built our retail arm very strongly and today VFMs assets under
management are in the region of USD465 million. More than that, if you
look at our fund range today, nearly half are third party funds. So
were carrying administration for our funds and at the same time
were providing fund administration for a growing number of third
"The Maltese market still holds a great deal of potential and we
will keep rolling out funds that we believe offer opportunities for
the market, which we have been doing successfully.
"But for the time being we are building our core competence in
the bond market and this has been done extremely well. Despite the obvious
difficulties of the equity market last year, our suite of products are
relatively stable for two reasons: in the bond market we have gone predominantly
for investment grade bonds and, secondly, they provide a reasonable
rate of return."
economy, BoV and beyond
Bank of Valletta Chairman Joseph F.X. Zahra speaks about the state
of the economy and BoVs recent successes in its drives for internationalisation
and Maltas potential as a financial services centre.
Zahra begins, "Lets start off with one very valid point -
never has Maltas openness as an economy been tested as it has
over these last years. We now have a situation in which there are no
longer any forms of protectionism in terms of trade although there are
still a few restrictions in terms of capital movement.
"What we have today is undoubtedly an open economy and this openness
is being tested within a very difficult environment where the international
economy is at a very low ebb and, for the first time after so many years,
we are hearing talk of deflation, even in Germany Europes
"Knowing that Malta is highly reliant on the international scene,
this type of international environment would definitely impact the Islands,
which it has done over the last two years.
"I believe, even within this challenging international context,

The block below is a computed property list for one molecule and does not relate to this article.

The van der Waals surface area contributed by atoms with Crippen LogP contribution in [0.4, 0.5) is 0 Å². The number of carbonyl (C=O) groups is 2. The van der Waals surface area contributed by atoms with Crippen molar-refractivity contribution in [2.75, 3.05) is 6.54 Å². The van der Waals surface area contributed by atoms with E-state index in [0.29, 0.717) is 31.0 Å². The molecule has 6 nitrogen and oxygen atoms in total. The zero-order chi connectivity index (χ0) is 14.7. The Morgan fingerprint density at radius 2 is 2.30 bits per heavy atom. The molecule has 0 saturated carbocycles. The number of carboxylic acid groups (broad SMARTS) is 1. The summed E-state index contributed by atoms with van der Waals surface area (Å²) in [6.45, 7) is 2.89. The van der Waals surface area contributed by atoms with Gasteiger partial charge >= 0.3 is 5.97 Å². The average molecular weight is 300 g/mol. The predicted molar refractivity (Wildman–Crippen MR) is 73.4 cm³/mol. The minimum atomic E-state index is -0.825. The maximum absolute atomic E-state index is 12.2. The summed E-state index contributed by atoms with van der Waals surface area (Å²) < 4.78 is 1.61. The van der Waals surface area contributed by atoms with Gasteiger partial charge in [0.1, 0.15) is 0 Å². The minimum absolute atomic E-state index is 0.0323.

that the economy has been pretty resilient in terms of trade, where
we have seen slight improvements over these last months, and even in
tourism, which one would have expected to have been hit much harder
than it has been.
"As to how these ailments could be remedied, answering this question
would require an entire interview in its own right, but there are two
very valid points that must be mentioned.
"The first is that we need to think more and more of a strategic
orientation for this country. We have been working very hard in acceding
to Europe and with all its implications. Now, however, we need to have
a stronger, clearer strategic orientation as to what form the Maltese
economy will take in the coming five to ten years.
"This strategic orientation will also have to be based on a diversification
of sectors. We need to consider what the GDP contributions of sectors
such as financial services, tourism and manufacturing will be in the
"This diversification would definitely help in increasing our resilience
while we face these changing international scenarios. I think we have
to be more forthcoming in terms of whats being expected from the
various sectors and how these sectors would interrelate, ensuring that
none of these sectors have a negative impact on any other sector."
And on Maltas potential as a regional centre for financial services:"I
think that Maltas entry into the European Union has enhanced its
potential as a financial services centre. Any financial centres
success is based on its reputation, its credibility and to which international
forum it attaches its name.
"Maltas major advantage as a financial services centre, and
I want to emphasise this, would not be any fiscal incentives offered
but would instead come from the inherent advantages the country has.
One advantage is its strategic location on a geographical basis, but
there is also the Maltese human resources element. Were dealing
with people who have been living in an environment in which financial
services are already at an advanced stage. Going back in the past we
can cite the contribution Barclays gave when it had occupied a strong
position in Malta in the 50s and 60s. This had also created a cadre
of people who have inherited a strong tradition in the financial services
sector. "Of course there is also the language issue and I must
stress that we shouldnt simply be looking at the English language,
which is of course the business worlds lingua franca, but we have
to also ensure we improve our skills in other languages as well. Using
our fluency in the Italian language would particularly help to attract
the Italian market and fluency in French, German or Arabic would also
help in giving the Islands a competitive advantage as a financial services
"I must of course also mention the countrys information and
communications infrastructure. I think the large investments that have
been made by corporations, particularly by Maltacom, over the past years
in ensuring a state-of-the-art infrastructure is an important ingredient
that contributes largely to Maltas development in this respect."